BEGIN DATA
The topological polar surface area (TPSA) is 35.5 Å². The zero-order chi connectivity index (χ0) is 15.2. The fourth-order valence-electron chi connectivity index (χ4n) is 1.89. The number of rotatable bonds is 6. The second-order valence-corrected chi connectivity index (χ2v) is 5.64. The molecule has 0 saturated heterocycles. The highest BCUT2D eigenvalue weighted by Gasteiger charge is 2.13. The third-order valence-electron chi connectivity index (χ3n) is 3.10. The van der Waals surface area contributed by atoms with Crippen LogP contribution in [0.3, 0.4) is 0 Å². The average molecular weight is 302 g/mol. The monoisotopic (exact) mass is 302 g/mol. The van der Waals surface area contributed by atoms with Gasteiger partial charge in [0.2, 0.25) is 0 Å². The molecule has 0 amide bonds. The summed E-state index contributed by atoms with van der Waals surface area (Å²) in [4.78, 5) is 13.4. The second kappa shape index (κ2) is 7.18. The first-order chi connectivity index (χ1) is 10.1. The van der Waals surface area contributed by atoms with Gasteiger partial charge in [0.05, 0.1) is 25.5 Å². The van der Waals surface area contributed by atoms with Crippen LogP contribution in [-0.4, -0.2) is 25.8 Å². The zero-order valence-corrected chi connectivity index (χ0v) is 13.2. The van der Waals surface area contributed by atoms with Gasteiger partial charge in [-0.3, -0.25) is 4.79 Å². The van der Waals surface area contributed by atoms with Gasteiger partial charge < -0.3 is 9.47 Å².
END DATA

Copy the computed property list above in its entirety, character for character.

The topological polar surface area (TPSA) is 35.5 Å². The zero-order chi connectivity index (χ0) is 15.2. The fourth-order valence-electron chi connectivity index (χ4n) is 1.89. The number of rotatable bonds is 6. The second-order valence-corrected chi connectivity index (χ2v) is 5.64. The molecule has 0 saturated heterocycles. The highest BCUT2D eigenvalue weighted by Gasteiger charge is 2.13. The third-order valence-electron chi connectivity index (χ3n) is 3.10. The van der Waals surface area contributed by atoms with Crippen LogP contribution in [0.3, 0.4) is 0 Å². The average molecular weight is 302 g/mol. The monoisotopic (exact) mass is 302 g/mol. The van der Waals surface area contributed by atoms with Gasteiger partial charge in [0.2, 0.25) is 0 Å². The molecule has 0 amide bonds. The summed E-state index contributed by atoms with van der Waals surface area (Å²) in [4.78, 5) is 13.4. The second kappa shape index (κ2) is 7.18. The first-order chi connectivity index (χ1) is 10.1. The van der Waals surface area contributed by atoms with Gasteiger partial charge in [0.05, 0.1) is 25.5 Å². The van der Waals surface area contributed by atoms with Crippen LogP contribution in [-0.4, -0.2) is 25.8 Å². The zero-order valence-corrected chi connectivity index (χ0v) is 13.2. The van der Waals surface area contributed by atoms with Gasteiger partial charge in [-0.3, -0.25) is 4.79 Å². The van der Waals surface area contributed by atoms with Gasteiger partial charge < -0.3 is 9.47 Å².